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"Ten years ago I started a band with my brother Jason and our good friend Jesse Edgington called The Daredevil Christopher Wright. We were living in and around Eau Claire, WI and found ourselves learning to write and perform in what turned out to be a fertile community of like-minded musicians and creative types. From 2009 through 2012 we worked at it full time, touring across the U.S., Canada and Europe, trying to make a proper go of it. "
"At the end of touring our second full-length record, we realized that a change was in order. Jobs were to be had and the prospect of being in one place and investing in a community again looked rather good. So we decided to put the band on hiatus and try a different balance of things for a while. "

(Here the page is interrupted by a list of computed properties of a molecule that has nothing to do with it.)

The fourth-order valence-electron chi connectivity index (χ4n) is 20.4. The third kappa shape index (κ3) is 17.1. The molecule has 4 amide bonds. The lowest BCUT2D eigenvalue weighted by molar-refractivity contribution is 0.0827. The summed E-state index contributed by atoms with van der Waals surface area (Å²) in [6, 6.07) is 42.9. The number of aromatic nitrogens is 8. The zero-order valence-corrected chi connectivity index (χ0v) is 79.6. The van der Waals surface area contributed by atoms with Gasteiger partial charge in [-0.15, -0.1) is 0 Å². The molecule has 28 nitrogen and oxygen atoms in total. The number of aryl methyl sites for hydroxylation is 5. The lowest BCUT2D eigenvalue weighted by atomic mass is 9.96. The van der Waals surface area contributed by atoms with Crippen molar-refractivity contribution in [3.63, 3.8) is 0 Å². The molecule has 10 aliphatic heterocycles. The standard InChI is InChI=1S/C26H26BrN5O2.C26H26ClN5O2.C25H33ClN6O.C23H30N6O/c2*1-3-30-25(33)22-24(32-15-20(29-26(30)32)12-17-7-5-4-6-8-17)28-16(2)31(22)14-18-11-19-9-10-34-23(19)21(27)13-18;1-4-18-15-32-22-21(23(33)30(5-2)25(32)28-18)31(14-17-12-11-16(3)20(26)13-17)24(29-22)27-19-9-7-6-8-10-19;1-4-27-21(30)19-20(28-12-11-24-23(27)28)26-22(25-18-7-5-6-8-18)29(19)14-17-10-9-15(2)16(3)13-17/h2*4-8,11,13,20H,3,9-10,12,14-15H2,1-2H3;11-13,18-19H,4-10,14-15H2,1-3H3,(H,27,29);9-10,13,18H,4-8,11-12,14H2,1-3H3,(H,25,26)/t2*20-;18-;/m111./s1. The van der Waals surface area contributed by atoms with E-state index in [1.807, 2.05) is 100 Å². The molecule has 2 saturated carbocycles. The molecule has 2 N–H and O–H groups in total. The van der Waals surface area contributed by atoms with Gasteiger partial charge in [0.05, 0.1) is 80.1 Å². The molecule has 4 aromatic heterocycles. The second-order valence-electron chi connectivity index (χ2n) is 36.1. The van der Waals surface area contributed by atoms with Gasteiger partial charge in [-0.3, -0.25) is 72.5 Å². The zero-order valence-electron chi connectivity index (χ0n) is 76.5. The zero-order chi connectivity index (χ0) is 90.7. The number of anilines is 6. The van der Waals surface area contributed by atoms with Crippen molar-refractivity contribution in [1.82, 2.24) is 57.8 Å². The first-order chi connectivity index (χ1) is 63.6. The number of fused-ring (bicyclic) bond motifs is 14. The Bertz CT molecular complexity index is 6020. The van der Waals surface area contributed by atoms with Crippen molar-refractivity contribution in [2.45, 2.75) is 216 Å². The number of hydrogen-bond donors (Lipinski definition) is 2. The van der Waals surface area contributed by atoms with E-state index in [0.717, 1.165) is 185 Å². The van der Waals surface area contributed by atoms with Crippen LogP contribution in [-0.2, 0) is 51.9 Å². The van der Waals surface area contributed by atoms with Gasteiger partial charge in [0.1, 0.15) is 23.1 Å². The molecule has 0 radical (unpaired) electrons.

"Over the years of writing with Daredevil I had gathered a fair amount of songs that for various reason the band hadn’t used. I would pick up a solo show now and again when we weren’t touring and found myself performing songs from that collection. The notion of one day taking some time to try my hand at a solo project entered my mind and when the band decided to take a break, I thought it would be an opportune moment to give it a go. Inspired by the sounds of the 60s and 70s, and musicians like Nina Simone and Leonard Cohen, I started writing and arranging. Most of the material was drawn from that back catalog of tunes that had been patiently waiting. I decided not to shy away from the shadow of my influences but to draw from familiar sounds and tweak them enough to create something that would hopefully feel comfortable but not entirely derivative. With that loose framework in mind, I followed a pretty intuitive creative process; grabbing onto what felt good and trusting that that would lead to something interesting. Somewhere in there I decided to call the record Shapes That Kiss The Lips Of God. It’s a line from a tune on the record that’s a description of birds migrating south. In the end I think the album is something of a chronicle of the last ten years for me. Not that I can call it strictly autobiographical, but there is a sense about it as I listen that it seems to chart the tones and themes that had significance in that stretch of my life. Perhaps there's some closure in that. "